Speak out or shut up and dribble?


By Benjamin Houghton
May 11, 2023

A man being silenced. Image by 愚木混株 Cdd20 from Pixabay
A man being silenced. Image by 愚木混株 Cdd20 from Pixabay

Freedom of speech is an important right in the United States but for professional athletes, it can also cause trouble.

Professional athletes, whether from experience or longevity in the league, are usually smart about what to say and when to say it.

Professional sports are big business, and because of that, athletes are often under intense scrutiny from fans, media, and sponsors. Athletes who speak out on controversial issues risk alienating fans, sponsors, and even their own teams.

Most of an athletes dos and don’ts are listed all inside of the contracts they have to sign before they even start playing for the team.

Lebron James addressing the media back when he was with the MIAMI Heat. Photo by SRA Sheila deVera on Wikimedia Commons.

Despite the challenges, many athletes have used their platforms to speak out on issues that matter to them. In recent years, athletes have been at the forefront of social justice movements, speaking out against police brutality, racial inequality, and other forms of systemic oppression. 

When speaking out about controversial topics, often, an athlete is usually either dropped from their sponsors and hears a lot of backlash, or receives huge support from fans and fellow athletes.

Mark Weaver, assistant athletics communications director at Cabrini, said about collegiate athletes, “With NIL [terms in which college athletes are allowed to receive financial benefits], a college athlete could be a brand ambassador for something, and if they speak out against something that brand is for or against, they are now at a crossroads.”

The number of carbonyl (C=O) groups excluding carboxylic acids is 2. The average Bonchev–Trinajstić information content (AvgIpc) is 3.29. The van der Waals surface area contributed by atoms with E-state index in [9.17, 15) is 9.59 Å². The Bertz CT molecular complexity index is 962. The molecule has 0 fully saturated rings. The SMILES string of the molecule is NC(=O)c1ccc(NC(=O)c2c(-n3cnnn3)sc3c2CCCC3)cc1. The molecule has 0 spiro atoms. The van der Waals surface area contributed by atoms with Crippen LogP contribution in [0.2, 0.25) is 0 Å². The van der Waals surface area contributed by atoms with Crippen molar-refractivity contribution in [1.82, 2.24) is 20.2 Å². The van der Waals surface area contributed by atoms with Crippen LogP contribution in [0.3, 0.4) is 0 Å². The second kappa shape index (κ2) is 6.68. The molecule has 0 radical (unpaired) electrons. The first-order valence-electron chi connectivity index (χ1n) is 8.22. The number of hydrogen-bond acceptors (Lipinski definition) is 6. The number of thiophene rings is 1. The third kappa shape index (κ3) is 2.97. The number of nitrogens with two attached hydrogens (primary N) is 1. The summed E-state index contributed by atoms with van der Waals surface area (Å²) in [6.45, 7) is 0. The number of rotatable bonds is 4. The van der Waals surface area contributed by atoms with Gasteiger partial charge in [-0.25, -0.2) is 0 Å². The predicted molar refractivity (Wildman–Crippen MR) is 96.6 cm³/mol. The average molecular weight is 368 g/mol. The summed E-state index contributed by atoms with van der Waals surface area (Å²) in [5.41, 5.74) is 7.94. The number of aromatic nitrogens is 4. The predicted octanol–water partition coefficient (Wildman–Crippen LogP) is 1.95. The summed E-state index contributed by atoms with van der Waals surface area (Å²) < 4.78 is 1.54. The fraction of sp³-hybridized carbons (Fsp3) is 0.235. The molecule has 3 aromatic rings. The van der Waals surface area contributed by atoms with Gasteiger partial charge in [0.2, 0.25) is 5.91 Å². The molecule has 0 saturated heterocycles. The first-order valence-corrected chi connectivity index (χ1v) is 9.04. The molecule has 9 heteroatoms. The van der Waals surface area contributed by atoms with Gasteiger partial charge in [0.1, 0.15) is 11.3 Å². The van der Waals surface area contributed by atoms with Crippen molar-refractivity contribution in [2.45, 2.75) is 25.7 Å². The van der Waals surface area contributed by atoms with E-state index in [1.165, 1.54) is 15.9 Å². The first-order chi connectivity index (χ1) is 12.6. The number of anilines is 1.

The topic of freedom of speech in professional sports is contentious, with some arguing that athletes should be able to express their opinions freely, while others argue that athletes should stick to sports and avoid controversial issues.

King James steps up

In 2018, National Basketball Association superstar LeBron James was in an interview with another NBA superstar, Kevin Durant, for ESPN. James spoke out about the challenges of being Black and a public figure in the U.S.

Fox News anchor Laura Ingraham, “The Ingraham Angle,”  said of James’ comments, “It’s always unwise to seek political advice from someone who gets paid $100 million a year to bounce a ball.” She added, “Keep the political comments to yourselves. … Shut up and dribble.”

James responded, “We will definitely not shut up and dribble. … I mean too much to society, too much to the youth, too much to so many kids who feel like they don’t have a way out.”

Back in late October of 2022, NBA superstar Kyrie Irving, used his platform in a negative way.

Before he was traded, Kyrie Irving was the starting point guard for the Brooklyn Nets. Photo taken by Erik Drost on Wikimedia Commons.

Irving posted a link on Twitter to an antisemitic film. He declined to apologize about the matter which ended up making his team at the time, the Brooklyn Nets, suspend him indefinitely.

Just a day after his team suspension, his relationship with Nike was then suspended, effective immediately.

Irving however, has since apologized for his actions and was able to finish off the year when he got traded to the Dallas Mavericks.

Brittany Runyen, coordinator of athletics student programming and Cabrini women’s soccer assistant coach, said, “One of the first things they [professional athletes] should understand when they get that platform, is that they aren’t just a professional athlete. They are role models for kids and even adults. They are speaking out for people all over the place.”

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Benjamin Houghton

Hi, my name is Ben Houghton. I am from Avondale, Pennsylvania. I went to Avon Grove High School and graduated in 2021. Now I attend Cabrini University where I am a sophomore communications major. I play on the baseball team and am involved in the honors program. I like to talk about anything that involves sports, but I am open to learning about more subjects. I am excited (and also nervous) to start writing articles for the Loquitur. I would love to write about sports for a living, and especially about Philly sports.

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